Return of Long-form Census Backed by one of Canada's Leading Demographics Experts
Return of Long-form Census Backed by one of Canada's Leading Demographics Experts

September 5, 2012

One of Canada’s leading demographic experts is reinforcing a report by Statistics Canada (StatsCan) that recommends reintroducing in 2016 the long-form census.

Dr. Susan McDaniel, a University of Lethbridge Sociology researcher, the Director of the Prentice Institute for Global Population and Economy and a Canada Research Chair in Global Population and Life Course, said the extensive report, made public at the end of August, makes clear a number of reasons why the long form Census, which gathers data from a representative sample of Canadian households, needs to be re-introduced.

“The cancellation of the 2011 long-form census has left a big hole in long term trends, a hole that will always be there. The chances of a government agency or other organization making an ill-informed decision in the future could be quite high, based on the increasingly-outdated 2006 Census data. We could save a lot of trouble for people decades in the future if we were to correct this for 2016.”

McDaniel said the data provide crucial information which are used for everything from high level government policies in health, education and other ministries to, at a local level, demographic information that might assist local police, businesses or community groups.

“People would be quite surprised about the reach and impact that long form Census information has on the average person. For example, data from the long form Census is used to plan roads, bridges, schools, hospitals and long-term care facilities, none of which we would wish to do without. The information needs to be kept to a very high standard, and needs to be current so that accurate decisions can be drawn from the census data.”

McDaniel said that the last census, in 2011, did not include the long form Census information, an expanded series of questions that would have been sent to about one-fifth of the population, or almost 7 million households. “With Canada’s population changing so rapidly, we have now missed a lot of information on immigration, migration and workforce changes, as well as how people are living across the country.”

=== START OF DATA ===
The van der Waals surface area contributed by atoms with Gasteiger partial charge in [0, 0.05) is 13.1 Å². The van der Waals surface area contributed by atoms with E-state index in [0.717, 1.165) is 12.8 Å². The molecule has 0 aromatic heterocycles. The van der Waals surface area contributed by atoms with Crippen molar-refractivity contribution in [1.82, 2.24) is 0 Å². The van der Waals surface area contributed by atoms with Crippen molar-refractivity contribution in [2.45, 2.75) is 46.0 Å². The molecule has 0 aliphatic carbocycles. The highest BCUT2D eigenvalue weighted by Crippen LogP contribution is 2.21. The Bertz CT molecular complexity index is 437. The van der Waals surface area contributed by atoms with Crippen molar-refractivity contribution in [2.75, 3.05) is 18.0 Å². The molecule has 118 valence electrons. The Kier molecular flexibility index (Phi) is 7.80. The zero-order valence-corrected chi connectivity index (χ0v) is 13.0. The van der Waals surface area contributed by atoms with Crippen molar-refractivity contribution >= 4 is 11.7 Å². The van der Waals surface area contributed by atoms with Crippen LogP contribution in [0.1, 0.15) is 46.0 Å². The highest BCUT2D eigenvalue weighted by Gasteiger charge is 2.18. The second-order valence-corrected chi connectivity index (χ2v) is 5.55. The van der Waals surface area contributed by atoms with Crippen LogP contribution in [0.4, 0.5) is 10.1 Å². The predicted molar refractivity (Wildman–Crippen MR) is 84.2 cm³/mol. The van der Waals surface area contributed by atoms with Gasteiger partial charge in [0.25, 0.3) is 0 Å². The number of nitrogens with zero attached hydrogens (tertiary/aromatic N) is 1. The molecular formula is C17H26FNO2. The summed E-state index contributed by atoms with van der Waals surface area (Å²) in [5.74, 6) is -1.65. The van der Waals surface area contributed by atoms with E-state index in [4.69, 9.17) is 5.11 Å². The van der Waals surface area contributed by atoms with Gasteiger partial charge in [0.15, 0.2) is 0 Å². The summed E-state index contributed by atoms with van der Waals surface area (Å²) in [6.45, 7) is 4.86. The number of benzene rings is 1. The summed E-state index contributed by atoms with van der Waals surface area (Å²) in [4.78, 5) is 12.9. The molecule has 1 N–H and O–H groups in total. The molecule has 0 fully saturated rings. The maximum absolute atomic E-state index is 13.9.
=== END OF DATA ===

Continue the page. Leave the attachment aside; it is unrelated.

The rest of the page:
McDaniel and her research colleagues look beyond numbers but still need accurate and stable data if they are to dig deeper into the complex issues that face people over the course of their lives, such as aging, income inequalities, access to health care, how global economic challenges affect people, and policies that take aging and population shifts into consideration.

A replacement survey called the National Household Survey gathered some information but McDaniel said that that is insufficient to substitute for the long-form Census information. “This survey would be considered more biased by the research community than the long form Census, and certainly not adequate for developing the type of iron-clad information a government agency may expect when new social, health or economic policies are being developed.”
The next steps will be critical to the change in information gathering, McDaniel said.

“There are many cost-effective and credible ways to gather information that we as researchers and policymakers as well as businesses and other users of the data can work with. I would anticipate that Statistics Canada is considering expanded use of internet or other electronic means of gathering this information, since more than 54 per cent of census respondents filled in their short forms online in 2011.”

McDaniel added that the next census is in 2016, which, in census management terms, is just around the corner given the huge effort that has to go into creating not only the census documents, but the infrastructure necessary to gather the information.

McDaniel said that the StatsCan report looked at a number of different options to replace the traditional long form census, and the authors received advice by independent experts from around the world.

“This is not a case of this group researching a topic with a self-justifying end. I doubt that any research organization has ever examined their information-gathering abilities so completely, and by turning their findings over to the international community, they are demonstrating complete transparency.”

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Contact:

Dr Susan McDaniel, Director, Prentice Institute for Global Population and Economy,Canada Research Chair in Global Population and Life Course

Phone (403) 380-1814
e-mail: susan.mcdaniel@uleth.ca

Prentice Institute Website: http://www.uleth.ca/prenticeinstitute/


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